Page:The Bostonians (London & New York, Macmillan & Co., 1886).djvu/158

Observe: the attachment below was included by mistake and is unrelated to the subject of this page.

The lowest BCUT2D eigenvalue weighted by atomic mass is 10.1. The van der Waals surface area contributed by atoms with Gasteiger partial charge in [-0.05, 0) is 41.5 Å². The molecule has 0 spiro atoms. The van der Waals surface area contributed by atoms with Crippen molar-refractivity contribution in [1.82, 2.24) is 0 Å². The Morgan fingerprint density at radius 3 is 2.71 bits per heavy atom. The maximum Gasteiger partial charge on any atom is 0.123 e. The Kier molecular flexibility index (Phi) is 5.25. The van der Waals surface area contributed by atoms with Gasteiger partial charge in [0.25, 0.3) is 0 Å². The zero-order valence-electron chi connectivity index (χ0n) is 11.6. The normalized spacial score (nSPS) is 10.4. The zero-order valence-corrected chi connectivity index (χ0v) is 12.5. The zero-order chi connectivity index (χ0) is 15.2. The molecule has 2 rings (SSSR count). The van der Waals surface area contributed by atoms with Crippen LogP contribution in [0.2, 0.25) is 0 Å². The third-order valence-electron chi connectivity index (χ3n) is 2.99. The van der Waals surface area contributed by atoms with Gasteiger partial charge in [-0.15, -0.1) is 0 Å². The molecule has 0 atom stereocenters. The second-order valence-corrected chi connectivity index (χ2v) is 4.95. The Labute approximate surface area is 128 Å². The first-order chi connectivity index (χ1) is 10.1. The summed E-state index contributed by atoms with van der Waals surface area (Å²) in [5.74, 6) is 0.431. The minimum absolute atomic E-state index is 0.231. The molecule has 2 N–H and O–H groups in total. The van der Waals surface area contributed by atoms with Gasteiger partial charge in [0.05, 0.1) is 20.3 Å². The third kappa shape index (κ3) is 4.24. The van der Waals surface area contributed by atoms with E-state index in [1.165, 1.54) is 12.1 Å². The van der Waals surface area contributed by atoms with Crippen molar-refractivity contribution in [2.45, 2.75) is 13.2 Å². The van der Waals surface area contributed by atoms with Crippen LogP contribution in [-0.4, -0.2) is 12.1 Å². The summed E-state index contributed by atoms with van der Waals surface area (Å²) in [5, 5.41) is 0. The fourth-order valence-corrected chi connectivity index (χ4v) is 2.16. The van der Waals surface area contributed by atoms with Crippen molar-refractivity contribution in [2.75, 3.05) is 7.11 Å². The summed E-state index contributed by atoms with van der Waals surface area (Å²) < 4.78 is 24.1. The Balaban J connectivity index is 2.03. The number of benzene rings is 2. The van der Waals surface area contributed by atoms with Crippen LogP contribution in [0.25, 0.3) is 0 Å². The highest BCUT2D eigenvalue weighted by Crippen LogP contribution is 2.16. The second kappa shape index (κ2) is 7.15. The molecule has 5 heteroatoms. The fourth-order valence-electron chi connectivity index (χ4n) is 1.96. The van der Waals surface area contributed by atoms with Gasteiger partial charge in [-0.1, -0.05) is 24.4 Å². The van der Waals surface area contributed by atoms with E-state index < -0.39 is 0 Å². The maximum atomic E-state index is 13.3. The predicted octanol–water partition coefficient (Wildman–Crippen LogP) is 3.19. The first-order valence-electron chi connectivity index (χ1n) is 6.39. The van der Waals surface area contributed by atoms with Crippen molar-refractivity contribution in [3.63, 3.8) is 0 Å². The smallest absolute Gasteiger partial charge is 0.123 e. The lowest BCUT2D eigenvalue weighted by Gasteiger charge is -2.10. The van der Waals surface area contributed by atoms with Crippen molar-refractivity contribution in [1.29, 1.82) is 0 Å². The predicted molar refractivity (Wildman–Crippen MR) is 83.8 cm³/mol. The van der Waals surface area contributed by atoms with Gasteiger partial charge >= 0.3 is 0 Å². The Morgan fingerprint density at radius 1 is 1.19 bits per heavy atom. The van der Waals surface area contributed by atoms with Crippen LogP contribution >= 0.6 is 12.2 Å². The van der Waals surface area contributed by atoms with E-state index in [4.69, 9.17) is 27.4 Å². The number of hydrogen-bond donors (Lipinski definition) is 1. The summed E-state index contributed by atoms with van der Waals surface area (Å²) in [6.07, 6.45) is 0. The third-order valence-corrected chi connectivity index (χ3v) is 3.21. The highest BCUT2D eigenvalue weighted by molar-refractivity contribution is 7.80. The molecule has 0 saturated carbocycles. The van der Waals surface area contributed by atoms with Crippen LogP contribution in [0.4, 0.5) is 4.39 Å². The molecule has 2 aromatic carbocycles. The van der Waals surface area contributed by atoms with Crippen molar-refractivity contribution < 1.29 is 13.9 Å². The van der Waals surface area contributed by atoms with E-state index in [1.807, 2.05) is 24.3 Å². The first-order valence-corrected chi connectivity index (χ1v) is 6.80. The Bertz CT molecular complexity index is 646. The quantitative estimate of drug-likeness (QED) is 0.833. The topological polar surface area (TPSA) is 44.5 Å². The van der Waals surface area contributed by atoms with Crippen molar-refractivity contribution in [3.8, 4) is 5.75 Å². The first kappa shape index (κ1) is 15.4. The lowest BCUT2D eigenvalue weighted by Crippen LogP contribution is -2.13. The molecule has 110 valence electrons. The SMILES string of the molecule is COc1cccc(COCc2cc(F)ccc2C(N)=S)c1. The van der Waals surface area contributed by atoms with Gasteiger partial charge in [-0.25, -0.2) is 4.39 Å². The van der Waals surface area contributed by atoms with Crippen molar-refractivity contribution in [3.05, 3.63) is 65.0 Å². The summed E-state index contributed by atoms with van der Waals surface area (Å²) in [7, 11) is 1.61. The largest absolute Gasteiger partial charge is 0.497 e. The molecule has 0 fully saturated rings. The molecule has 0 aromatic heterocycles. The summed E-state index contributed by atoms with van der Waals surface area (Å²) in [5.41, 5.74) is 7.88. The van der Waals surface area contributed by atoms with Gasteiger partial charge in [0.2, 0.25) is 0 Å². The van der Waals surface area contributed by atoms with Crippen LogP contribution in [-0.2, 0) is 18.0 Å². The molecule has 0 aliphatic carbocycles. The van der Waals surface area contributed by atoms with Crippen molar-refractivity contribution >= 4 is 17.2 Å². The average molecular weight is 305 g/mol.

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offering himself either as a husband or as a lecture-agent. The furthest he had gone as yet was to tell her that he liked her for the same reason that he liked old enamels and old embroideries; and when she said that she didn't see how she resembled such things, he had replied that it was because she was so peculiar and so delicate. She might be peculiar, but she had protested against the idea that she was delicate; it was the last thing that she wanted to be thought; and Olive could see from this how far she was from falling in with everything he said. When Miss Chancellor asked if she respected Mr. Burrage (and how solemn Olive could make that word she by this time knew), she answered, with her sweet, vain laugh, but apparently with perfect good faith, that it didn't matter whether she did or not, for what was the whole thing but simply a phase—the very one they had talked about? The sooner she got through it the better, was it not?—and she seemed to think that her transit would be materially quickened by a visit to Mr. Burrage's rooms. As I say, Verena was pleased to regard the phase as quite inevitable, and she had said more than once to Olive that if their struggle was to be with men, the more they knew about them the better. Miss Chancellor asked her why her mother should not go with her to see the curiosities, since she mentioned that their possessor had not neglected to invite Mrs. Tarrant; and Verena said that this, of course, would be very simple—only her mother wouldn't be able to tell her so well as Olive whether she ought to respect Mr. Burrage. This decision as to whether Mr. Burrage should be respected assumed in the life of these two remarkable young women, pitched in so high a moral key, the proportions of a momentous event. Olive shrank at first from facing it—not, indeed, the decision—for we know that her own mind had long since been made up in regard to the quantity of esteem due to almost any member of the other sex—but the incident itself, which, if Mr. Burrage should exasperate her further, might expose her to the danger of appearing to Verena to be unfair to him. It was her belief that he was playing a deeper game than the young Matthias, and she was very willing to watch him; but she thought it prudent